What is a Paleontology Degree?

Dinosaurs. That’s what typically comes to mind when people hear the term paleontology. The field, though, is concerned with so much more than the earth-stomping lizards that roamed our planet for more than 165 million years. It is the study of the history of life on Earth. It draws elements from physics, botany, ecology, chemistry, biology, and geology and explores how these fields are intertwined in the Earth’s geological past.

First and foremost, paleontologists and students of paleontology study fossils – the remains of plants, animals, and other living things that have been replaced by rock material or whose impressions have been preserved in rock. They use fossil remains to understand how ancient ecosystems formed, evolved, and sometimes disappeared. They become familiar with phrases like ‘glacial movement,’ ‘mass extinction,’ ‘tundra ecosystem,’ and ‘evolutionary theory.’ In short, they focus on how life has evolved from the tiniest single-celled organism to the complex life forms we are today.

Program Options

Paleontology may be offered as a concentration / subfield within the geology, biology, geography, anthropology, or archaeology major. This is especially true at the bachelor’s level.

Bachelor’s Degree in Paleontology – Four Year Duration
The bachelor’s program in paleontology provides a broad base of knowledge in the areas of biology, geology, and ecology. Students apply this knowledge to various disciplines of paleontology to understand the processes that have led to the origination and eventual destruction of the different types of organisms since life arose.

The paleontology sub-disciplines include:

  • Micropaleontology – the study of generally microscopic fossils, regardless of the group to which they belong
  • Paleobotany – the study of plant fossils; traditionally includes the study of fossil algae and fungi in addition to land plants
  • Palynology – the study of pollen and spores, both living and fossil, produced by land plants and protists (a protist is a single-celled organism that is not an animal, plant, or fungus)
  • Invertebrate Paleontology – the study of invertebrate fossils, fossils of animals without backbones such as mollusks, echinoderms, and others
  • Vertebrate Paleontology – the study of vertebrate fossils, fossils of animals with a vertebral column (backbone) including fish, amphibians, reptiles, birds, and mammals
  • Human Paleontology (Paleoanthropology) – the study of prehistoric human and proto-human fossils
  • Taphonomy – the study of the processes of decay, preservation, and the formation of fossils in general
  • Ichnology – the study of fossil tracks, trails, and footprints
  • Paleoecology – the study of the ecology and climate of the past, as revealed both by fossils and by other methods

These are the kinds of courses that comprise the undergrad paleontology curriculum:

  • Introduction to Cell Biology – an introduction to cell structure and function, the molecules and structures that comprise prokaryotic (without a membrane-bound nucleus) and eukaryotic (with a membrane-bound nucleus) cells, the mechanisms by which energy is harvested and used by cells; how cells reproduce, and how information is stored and used within a cell via the processes of DNA replication, transcription, and translation
  • Introduction to Biological Diversity – overview of evolutionary principles and classification, the history of life, and the key adaptations of prokaryotes, protists, fungi, plants, and animals
  • Organic Chemistry – the study of basic molecular structure and reactivity of organic compounds, emphasizing alkanes, alkenes, alkyl halides, alcohols, and some aromatics
  • Planet Earth – introduction to the origin and evolution of the Earth and the solar system; introduction to plate tectonics and the rock cycle; simple energy balances and interactions between radiation and the atmosphere, land, ocean, ice masses, and the global water cycle; evolution of life, biogeography, and global climate over geologic time; the carbon cycle; human interaction with Earth; mineral and energy resources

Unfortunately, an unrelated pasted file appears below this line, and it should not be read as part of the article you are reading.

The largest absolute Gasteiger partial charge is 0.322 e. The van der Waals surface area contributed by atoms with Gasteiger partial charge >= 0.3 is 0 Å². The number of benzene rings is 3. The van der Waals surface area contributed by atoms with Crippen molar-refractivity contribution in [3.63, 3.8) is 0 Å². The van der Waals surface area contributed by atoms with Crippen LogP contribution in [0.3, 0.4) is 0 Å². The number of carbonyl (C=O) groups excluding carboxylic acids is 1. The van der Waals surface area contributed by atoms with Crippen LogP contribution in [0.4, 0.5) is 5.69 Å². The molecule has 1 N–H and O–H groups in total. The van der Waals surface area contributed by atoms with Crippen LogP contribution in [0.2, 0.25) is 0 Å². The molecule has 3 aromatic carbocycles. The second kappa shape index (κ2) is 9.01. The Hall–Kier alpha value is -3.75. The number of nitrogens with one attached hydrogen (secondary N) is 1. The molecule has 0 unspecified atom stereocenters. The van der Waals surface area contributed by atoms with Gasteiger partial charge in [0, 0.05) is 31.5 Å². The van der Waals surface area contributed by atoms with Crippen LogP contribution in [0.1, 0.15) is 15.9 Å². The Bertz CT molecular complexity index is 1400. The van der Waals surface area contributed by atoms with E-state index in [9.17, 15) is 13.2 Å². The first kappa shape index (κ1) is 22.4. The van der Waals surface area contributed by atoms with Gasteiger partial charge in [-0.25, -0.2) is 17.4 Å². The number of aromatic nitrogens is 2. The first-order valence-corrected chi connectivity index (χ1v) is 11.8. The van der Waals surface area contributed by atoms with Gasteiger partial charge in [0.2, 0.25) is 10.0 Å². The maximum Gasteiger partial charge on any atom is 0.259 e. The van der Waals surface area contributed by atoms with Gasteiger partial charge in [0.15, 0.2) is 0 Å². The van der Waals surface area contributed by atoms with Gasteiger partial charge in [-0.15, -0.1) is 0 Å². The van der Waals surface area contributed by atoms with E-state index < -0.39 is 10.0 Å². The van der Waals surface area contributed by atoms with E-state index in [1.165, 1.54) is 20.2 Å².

• Calculus for the Life Sciences – the derivative as a rate of change; differentiation of elementary, trigonometric, exponential, and logarithmic functions; the fundamental theorem of calculus
  • Introduction to Applied Statistics – data collection and presentation, descriptive statistics, probability distributions, hypothesis testing, correlation and regression analysis
  • Molecular Genetics and Heredity – the chromosomal and molecular basis for the transmission and function of genes; the construction of genetic and physical maps of genes and genomes; strategies for the isolation of specific genes
  • Principles of Ecology – the scientific study of interactions between organisms and their environment at various levels: individuals, populations, communities, and ecosystems
  • Mechanisms of Evolution – the major features of the evolutionary process, including the fossil record, basic population genetics, variation, natural selection, adaptation, and speciation (how a new kind of plant or animal species is created)
  • Stratigraphy and Sedimentation – origin of sedimentary materials; sedimentary processes; sedimentary structures, textures, and flows; properties and classification of clastic and non-clastic rocks (a clastic rock is composed of broken pieces of older rocks); rock formation, composition, and fossil content in non-marine, coastal, and marine settings; principles of stratigraphy (rock layers and layering)
  • Introduction to Invertebrate Paleontology – systematics of important groups of invertebrate fossils
  • Geologic Structures – orientations, measurement description, and analysis of folds, faults, and fabrics in rocks; basic concepts of strain and stress in rock deformation
  • Geology Field School – geological field studies with emphasis on properties of sedimentary rocks, paleontology, stratigraphy, Quaternary geology (the quaternary period began 2.6 million years ago and extends to the present day), structural mapping, and Cordilleran tectonics (a cordillera is an extensive chain of mountains or mountain ranges); the fundamentals of recording and interpreting field data